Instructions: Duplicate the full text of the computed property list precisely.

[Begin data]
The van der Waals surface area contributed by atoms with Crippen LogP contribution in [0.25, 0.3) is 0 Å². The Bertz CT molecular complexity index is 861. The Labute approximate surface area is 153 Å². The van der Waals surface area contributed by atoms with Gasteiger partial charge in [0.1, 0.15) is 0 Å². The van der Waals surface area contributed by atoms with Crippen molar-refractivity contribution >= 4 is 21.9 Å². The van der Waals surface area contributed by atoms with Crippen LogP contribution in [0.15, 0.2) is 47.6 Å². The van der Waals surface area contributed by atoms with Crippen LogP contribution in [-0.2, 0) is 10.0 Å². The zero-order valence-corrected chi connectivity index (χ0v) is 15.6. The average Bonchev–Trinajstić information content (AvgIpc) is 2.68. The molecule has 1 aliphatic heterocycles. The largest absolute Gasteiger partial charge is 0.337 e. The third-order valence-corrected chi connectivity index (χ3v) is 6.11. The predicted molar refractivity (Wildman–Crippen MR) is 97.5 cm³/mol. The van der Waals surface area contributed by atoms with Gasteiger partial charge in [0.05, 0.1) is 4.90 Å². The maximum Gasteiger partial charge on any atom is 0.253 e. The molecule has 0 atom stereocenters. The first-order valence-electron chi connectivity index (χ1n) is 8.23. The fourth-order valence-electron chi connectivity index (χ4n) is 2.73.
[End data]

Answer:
The van der Waals surface area contributed by atoms with Crippen LogP contribution in [0.25, 0.3) is 0 Å². The Bertz CT molecular complexity index is 861. The Labute approximate surface area is 153 Å². The van der Waals surface area contributed by atoms with Gasteiger partial charge in [0.1, 0.15) is 0 Å². The van der Waals surface area contributed by atoms with Crippen molar-refractivity contribution >= 4 is 21.9 Å². The van der Waals surface area contributed by atoms with Crippen LogP contribution in [0.15, 0.2) is 47.6 Å². The van der Waals surface area contributed by atoms with Crippen LogP contribution in [-0.2, 0) is 10.0 Å². The zero-order valence-corrected chi connectivity index (χ0v) is 15.6. The average Bonchev–Trinajstić information content (AvgIpc) is 2.68. The molecule has 1 aliphatic heterocycles. The largest absolute Gasteiger partial charge is 0.337 e. The third-order valence-corrected chi connectivity index (χ3v) is 6.11. The predicted molar refractivity (Wildman–Crippen MR) is 97.5 cm³/mol. The van der Waals surface area contributed by atoms with Gasteiger partial charge in [0.05, 0.1) is 4.90 Å². The maximum Gasteiger partial charge on any atom is 0.253 e. The molecule has 0 atom stereocenters. The first-order valence-electron chi connectivity index (χ1n) is 8.23. The fourth-order valence-electron chi connectivity index (χ4n) is 2.73.